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Elite military dogs find bombs, take down bad guys
Trainer Mike Ritland cultivates a unique combination of olfactory skill and hunt drive in special forces canines.
Mike Ritland is no ordinary dog trainer. Before founding Trikos International, his private business, Ritland was a K9 trainer for the U.S. Navy SEALs. He now breeds and raises “protection” dogs for private individuals and government agencies, focusing especially on special operations forces for the U.S. military.
Once fully trained and deployed with various military units, Ritland’s dogs’ acute olfactory sense allows them to help clear improvised explosive devices (IEDs) and track enemy combatants. In addition to having incredible noses, these dogs have helped subdue some of the nastiest of bad guys, from Al-Qaeda insurgents in Iraq to Taliban forces in the mountains of Afghanistan.
“Belgian Malinois are invincible”
Ritland notes that his dogs, mostly Belgian Malinois, feel invincible—a necessary attribute for the job (one specimen, Samson, is shown at right). This breed combines two essential qualities needed to be useful to Navy SEALs, he says. They have a highly developed sense of smell, and they’re readily willing to be assertive and to bite. Plus, their athleticism and endurance are extraordinary, and their fearsome appearance helps with the intimidation factor.
“Since their primary tasks are to detect specific odors and assist in capturing bad guys, their ability and willingness to do those two things make them ideal candidates,” Ritland says. “And I don’t just mean they have those two traits—they have them in spades.”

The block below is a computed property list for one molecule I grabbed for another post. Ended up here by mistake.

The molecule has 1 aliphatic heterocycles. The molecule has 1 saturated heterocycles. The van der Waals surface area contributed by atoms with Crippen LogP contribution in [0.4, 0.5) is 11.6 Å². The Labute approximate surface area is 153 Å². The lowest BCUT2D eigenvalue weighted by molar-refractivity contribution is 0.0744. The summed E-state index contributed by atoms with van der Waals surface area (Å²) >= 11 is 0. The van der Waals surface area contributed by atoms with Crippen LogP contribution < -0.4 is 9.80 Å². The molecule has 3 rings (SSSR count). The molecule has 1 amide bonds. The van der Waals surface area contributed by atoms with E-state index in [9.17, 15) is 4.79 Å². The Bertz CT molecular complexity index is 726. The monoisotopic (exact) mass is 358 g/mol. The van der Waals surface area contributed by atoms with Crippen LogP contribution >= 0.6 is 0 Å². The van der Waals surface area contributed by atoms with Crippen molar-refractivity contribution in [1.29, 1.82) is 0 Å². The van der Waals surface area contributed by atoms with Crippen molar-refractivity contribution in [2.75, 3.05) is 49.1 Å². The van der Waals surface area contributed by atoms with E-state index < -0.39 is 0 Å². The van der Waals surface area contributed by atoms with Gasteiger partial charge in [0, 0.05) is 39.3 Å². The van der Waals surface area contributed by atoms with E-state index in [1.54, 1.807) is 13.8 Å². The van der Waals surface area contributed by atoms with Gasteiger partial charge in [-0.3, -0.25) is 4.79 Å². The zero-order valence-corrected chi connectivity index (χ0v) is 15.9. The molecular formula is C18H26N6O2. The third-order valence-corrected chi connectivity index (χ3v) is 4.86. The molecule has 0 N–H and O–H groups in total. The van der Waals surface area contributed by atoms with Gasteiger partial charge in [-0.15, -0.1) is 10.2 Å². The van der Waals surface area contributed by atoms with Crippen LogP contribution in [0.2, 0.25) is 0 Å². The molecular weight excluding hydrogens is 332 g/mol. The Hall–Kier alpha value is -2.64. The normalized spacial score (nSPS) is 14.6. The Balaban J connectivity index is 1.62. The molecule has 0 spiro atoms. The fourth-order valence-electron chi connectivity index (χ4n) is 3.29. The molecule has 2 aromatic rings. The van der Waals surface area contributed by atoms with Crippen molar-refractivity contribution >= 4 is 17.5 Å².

The object of Ritland’s training program is to take full advantage of a dog’s innate ability to detect odors. Estimates vary, but many experts claim that a dog’s nose is 1,000 times more sensitive than a human’s. According to research conducted at Auburn University, dogs have more than 220 million olfactory receptors in their noses, while humans have only 5 million.
Auburn researchers also note that dogs’ sensitivity to DNMB (2,3-dimethyl-2,3-dinitrobutane), a detection taggant, is greater than 500 parts per trillion; therefore a dog can detect explosive compounds such as nitroglycerin when only 10 million parts per billion are present.
Dogs are valuable detectors not just because they have such an effective sense of smell, but also because they can discriminate between odors, Ritland says. For example, while a person simply smells the offensive odor of a skunk, a dog can split out the specific chemicals that make up that particular odor. Specifically, the dogs Ritland trains need to detect explosives from among a host of other scents. “We can pinpoint very specific target odors and have the dogs find those and only those amongst a mix of other odors,” Ritland says.
These dogs are effective at tracking down people for the same reason they are capable at other detection work, Ritland explains. “Detecting humans is no different than detecting a specific explosive,” he says. “A tracking dog may have to track a specific individual among thirty other people that walk through a given area, but they stay on the individual. Why? Because every single individual human has its signature, a distinct and individual specific odor.”
Looking for a nose
When describing what he looks for in a dog, Ritland says he wants a nose—and the rest of the dog that comes with it. “That’s not literally true, of course, but it comes close to describing the priority placed on a dog’s olfactory ability,” he says in his book Trident K-9 Warriors (2013, St. Martin’s Press). Ritland calls a dog’s ability and desire to find an object that’s not visible its “hunt drive.” If an object is thrown into an area where the dog can’t see it, Ritland wants that dog to use its nose and not its eyes to locate the object.